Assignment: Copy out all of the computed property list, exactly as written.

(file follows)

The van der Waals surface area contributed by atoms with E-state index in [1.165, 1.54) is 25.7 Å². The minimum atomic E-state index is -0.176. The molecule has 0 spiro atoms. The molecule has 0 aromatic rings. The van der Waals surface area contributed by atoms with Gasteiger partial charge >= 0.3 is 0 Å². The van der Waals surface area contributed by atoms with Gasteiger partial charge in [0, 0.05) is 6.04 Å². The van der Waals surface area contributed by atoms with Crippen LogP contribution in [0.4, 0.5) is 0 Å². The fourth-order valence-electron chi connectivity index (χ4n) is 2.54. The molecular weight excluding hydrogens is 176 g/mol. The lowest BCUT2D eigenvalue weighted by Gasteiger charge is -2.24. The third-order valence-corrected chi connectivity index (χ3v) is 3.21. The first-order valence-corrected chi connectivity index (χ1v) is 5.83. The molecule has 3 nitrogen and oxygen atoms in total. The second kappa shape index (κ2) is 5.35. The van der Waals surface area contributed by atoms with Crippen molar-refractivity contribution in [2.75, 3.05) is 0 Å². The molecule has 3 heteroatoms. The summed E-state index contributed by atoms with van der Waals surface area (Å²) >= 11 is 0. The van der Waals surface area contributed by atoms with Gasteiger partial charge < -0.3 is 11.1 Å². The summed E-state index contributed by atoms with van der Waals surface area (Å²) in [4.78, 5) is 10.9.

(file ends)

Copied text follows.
The van der Waals surface area contributed by atoms with E-state index in [1.165, 1.54) is 25.7 Å². The minimum atomic E-state index is -0.176. The molecule has 0 spiro atoms. The molecule has 0 aromatic rings. The van der Waals surface area contributed by atoms with Gasteiger partial charge >= 0.3 is 0 Å². The van der Waals surface area contributed by atoms with Gasteiger partial charge in [0, 0.05) is 6.04 Å². The van der Waals surface area contributed by atoms with Crippen LogP contribution in [0.4, 0.5) is 0 Å². The fourth-order valence-electron chi connectivity index (χ4n) is 2.54. The molecular weight excluding hydrogens is 176 g/mol. The lowest BCUT2D eigenvalue weighted by Gasteiger charge is -2.24. The third-order valence-corrected chi connectivity index (χ3v) is 3.21. The first-order valence-corrected chi connectivity index (χ1v) is 5.83. The molecule has 3 nitrogen and oxygen atoms in total. The second kappa shape index (κ2) is 5.35. The van der Waals surface area contributed by atoms with Crippen molar-refractivity contribution in [2.75, 3.05) is 0 Å². The molecule has 3 heteroatoms. The summed E-state index contributed by atoms with van der Waals surface area (Å²) >= 11 is 0. The van der Waals surface area contributed by atoms with Gasteiger partial charge < -0.3 is 11.1 Å². The summed E-state index contributed by atoms with van der Waals surface area (Å²) in [4.78, 5) is 10.9.